One-Look Comparison (Table)
In this table we put together the basic information you need to know about each airline’s large dog policies.
This table lists both maximum weight and maximum kennel size.
The reason for this is because a dog might come in under the maximum accepted weight but be too large to fit into the maximum crate size, so you have to take both of these factors into account.
Note: The exact dimensions of a 46-inch kennel are 46 in long, by 30 inches wide, by 33 inches high.
|Airline||Max. Weight (with kennel)||Max. Kennel Size||Airfare Fee||International|
|American Airlines||100 lbs. / 45 kg||46 inches / 1.16 m||Up to $790||Yes|
|Alaska Airlines||150 lbs. / 68 kg||53 inches / 1.34 m||Up to $105||Canada Only|
|Air Canada||100 lbs. / 45 kg||45 inches / 1.14 m||Up to $318||Yes|
|Air France||165 lbs. / 74 kg||45 inches / 1.14 m||Up to $400||Yes|
|Delta||100 lbs. / 45 kg||32 inches / 0.81m||Up to $200||Yes|
|Emirates||70 lbs. / 31 kg||46 inches / 1.16 m||Up to $800||Yes|
|ITA Airways||165 lbs. / 74 kg||Contact ITA||Up to $235||Yes|
|Japan Airlines||70 lbs. / 31 kg||45 inches / 1.14 m||Contact JAL||Yes|
|Lufthansa||100 lbs. / 45 kg||49 inches / 1.24 m||Up to $440||Yes|
|Qantas||92 lbs. / 41 kg||45 inches / 1.14 m||Up to $385||Yes|
Are Large Dogs Allowed to Fly in the Passenger Cabin?
Only large service dogs are allowed to fly in the passenger cabin.
Otherwise, all cabin pets must be able to fit into a carrier small enough to slide underneath the seat in front of you.
Please keep in mind, regulations have changed recently, and most airlines no longer allow for emotional support dogs to be transported in the aircraft cabin.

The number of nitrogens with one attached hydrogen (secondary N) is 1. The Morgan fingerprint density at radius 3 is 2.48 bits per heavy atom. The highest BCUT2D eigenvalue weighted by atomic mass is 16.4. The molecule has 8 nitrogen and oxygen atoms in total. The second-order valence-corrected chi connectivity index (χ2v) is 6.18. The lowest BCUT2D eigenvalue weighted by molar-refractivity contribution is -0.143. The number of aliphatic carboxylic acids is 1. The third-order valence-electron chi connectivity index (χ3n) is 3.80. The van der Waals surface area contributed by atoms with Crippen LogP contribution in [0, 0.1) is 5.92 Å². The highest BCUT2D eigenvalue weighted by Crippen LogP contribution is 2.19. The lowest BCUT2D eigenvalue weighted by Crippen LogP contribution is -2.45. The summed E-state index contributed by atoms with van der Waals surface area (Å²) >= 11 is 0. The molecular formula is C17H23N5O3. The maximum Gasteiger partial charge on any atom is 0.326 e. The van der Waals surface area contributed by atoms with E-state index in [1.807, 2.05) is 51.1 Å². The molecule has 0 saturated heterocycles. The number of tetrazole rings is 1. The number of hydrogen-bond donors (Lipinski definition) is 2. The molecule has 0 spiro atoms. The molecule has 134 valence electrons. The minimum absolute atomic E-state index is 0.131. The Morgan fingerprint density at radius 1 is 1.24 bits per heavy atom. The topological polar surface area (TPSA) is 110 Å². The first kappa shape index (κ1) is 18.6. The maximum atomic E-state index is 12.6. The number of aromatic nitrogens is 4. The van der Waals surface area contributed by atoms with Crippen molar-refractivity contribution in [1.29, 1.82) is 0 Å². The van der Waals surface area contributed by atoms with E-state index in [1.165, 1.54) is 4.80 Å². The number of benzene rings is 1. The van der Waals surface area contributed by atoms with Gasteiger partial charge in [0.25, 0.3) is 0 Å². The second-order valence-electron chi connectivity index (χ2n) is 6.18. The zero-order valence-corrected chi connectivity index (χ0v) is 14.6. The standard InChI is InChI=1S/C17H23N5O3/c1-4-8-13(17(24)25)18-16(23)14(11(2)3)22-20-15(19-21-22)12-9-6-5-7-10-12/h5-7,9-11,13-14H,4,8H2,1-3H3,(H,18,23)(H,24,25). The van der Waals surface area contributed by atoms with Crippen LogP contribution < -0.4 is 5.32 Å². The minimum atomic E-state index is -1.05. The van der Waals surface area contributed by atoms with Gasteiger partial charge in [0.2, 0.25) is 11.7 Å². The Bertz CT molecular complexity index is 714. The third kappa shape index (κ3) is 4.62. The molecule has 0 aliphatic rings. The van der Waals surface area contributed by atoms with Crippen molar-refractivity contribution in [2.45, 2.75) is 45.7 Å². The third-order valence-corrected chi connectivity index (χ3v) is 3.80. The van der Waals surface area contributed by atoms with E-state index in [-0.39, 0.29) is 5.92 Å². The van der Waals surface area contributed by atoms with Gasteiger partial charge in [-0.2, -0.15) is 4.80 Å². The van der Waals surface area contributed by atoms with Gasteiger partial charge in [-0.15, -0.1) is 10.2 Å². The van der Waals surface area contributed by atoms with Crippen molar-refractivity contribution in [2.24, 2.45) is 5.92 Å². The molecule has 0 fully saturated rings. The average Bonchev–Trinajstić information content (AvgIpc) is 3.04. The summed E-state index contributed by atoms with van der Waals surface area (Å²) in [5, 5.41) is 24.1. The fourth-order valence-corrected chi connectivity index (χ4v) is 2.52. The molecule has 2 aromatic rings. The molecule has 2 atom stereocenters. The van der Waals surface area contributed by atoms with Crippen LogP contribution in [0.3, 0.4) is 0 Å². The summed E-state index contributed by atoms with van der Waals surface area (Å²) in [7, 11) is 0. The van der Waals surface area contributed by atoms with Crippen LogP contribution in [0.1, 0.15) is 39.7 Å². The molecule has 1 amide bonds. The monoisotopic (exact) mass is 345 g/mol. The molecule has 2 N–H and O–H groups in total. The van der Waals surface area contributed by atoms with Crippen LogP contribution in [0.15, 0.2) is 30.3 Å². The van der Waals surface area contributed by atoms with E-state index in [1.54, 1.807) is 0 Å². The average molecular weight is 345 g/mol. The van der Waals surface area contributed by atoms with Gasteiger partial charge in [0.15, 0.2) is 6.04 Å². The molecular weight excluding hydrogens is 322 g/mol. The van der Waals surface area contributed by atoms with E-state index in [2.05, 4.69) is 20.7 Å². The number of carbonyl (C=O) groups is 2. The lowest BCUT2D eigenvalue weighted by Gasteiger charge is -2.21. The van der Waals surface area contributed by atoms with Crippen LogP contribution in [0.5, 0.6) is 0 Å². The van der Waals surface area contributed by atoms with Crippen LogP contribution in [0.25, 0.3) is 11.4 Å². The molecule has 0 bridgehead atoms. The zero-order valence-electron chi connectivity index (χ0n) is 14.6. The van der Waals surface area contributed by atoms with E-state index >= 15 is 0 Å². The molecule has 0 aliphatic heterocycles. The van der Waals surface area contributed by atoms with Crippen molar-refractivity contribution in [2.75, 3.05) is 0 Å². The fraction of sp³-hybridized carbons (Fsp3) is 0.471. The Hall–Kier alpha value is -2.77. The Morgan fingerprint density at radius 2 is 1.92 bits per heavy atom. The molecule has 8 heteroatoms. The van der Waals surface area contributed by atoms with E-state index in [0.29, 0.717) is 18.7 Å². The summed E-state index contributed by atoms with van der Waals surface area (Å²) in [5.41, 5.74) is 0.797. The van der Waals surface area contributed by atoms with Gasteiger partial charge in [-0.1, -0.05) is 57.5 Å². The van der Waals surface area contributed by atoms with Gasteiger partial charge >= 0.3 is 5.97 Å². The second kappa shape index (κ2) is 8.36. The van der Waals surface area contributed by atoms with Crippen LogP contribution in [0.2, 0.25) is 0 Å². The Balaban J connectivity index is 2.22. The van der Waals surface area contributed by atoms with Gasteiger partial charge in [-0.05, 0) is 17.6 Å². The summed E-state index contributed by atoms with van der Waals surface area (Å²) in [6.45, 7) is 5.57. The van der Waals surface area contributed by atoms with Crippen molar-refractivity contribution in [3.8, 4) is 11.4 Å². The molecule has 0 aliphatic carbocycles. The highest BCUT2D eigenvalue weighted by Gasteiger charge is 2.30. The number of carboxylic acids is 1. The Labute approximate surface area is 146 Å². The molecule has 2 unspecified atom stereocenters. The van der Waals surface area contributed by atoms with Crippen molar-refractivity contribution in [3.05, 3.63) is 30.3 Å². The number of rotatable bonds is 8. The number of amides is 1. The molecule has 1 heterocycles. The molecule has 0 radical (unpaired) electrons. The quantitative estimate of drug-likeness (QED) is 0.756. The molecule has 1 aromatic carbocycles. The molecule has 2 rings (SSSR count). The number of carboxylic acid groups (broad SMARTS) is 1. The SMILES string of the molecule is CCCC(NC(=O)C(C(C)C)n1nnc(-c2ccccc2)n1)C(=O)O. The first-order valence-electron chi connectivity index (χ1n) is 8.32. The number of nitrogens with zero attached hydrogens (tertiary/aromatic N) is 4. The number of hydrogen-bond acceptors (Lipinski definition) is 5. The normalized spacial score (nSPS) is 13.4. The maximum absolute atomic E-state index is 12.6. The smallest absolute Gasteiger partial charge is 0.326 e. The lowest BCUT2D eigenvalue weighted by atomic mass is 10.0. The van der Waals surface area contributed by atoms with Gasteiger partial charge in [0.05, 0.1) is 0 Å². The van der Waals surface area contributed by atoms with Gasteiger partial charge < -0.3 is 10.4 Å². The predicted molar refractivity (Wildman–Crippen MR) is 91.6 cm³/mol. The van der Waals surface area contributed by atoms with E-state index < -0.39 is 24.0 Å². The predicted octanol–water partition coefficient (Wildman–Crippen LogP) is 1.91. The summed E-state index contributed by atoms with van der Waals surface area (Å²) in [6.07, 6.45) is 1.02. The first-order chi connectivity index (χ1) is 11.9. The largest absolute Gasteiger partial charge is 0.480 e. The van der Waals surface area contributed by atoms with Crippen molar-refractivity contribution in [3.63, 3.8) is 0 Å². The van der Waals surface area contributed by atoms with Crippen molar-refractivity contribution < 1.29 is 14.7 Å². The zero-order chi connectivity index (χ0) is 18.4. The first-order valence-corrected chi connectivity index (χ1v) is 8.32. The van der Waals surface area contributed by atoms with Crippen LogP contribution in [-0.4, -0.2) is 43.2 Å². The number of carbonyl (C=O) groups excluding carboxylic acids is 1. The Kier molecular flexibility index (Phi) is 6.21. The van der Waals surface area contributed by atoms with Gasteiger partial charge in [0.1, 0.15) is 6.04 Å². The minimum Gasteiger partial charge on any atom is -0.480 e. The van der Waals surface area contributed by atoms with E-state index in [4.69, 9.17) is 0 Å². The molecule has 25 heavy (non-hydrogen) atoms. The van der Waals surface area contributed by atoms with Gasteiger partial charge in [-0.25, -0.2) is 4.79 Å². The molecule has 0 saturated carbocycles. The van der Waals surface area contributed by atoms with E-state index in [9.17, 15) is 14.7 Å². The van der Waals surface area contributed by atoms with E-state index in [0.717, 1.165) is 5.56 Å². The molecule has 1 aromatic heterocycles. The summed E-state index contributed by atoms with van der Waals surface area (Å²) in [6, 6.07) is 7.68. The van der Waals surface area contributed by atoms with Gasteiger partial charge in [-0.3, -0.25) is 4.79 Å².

How to Choose the Best Airline to Fly with a Large Dog
Choosing the best airline to fly with a large dog, is a matter of doing your research, and making sure that you find the right combination of safety standards, ability to accommodate your dog, and affordability.
There are a few things you should look out for while doing your research.
- Separate Pet Shipping Agreements.
It is extremely important to do your research because some major airlines list that they are able to transport large dogs, but in actuality, they work with a partner company. British Airways and Aer Lingus, for example work with IGA Cargo to transport pets. These airlines will force to you to fly separate from your dog, so if that is something you are unwilling to do, be sure to keep an eye out for these types of agreements and situations.
- Breed restrictions.
It is also important to make sure your dog’s breed isn’t on the list of breeds restricted from transport by the airline you plan to book with. Air France, for example will not transport Boxers.
- Seasonal Embargos.
Due to extreme temperature fluctuations, many airlines will embargo the transport of large dogs in the cargo holds to protect them.
- International Trans.
Flying with a large dog is a logistical challenge.
And while the airlines we researched are not an exhaustive list of airlines that will accept dogs, we hope this article has helped at least figure out how to start planning a trip with a large dog.
Please also be sure to follow up with airlines, even the ones listed here, for up-to-date information about their pet carriage policies. After all, things can change overnight.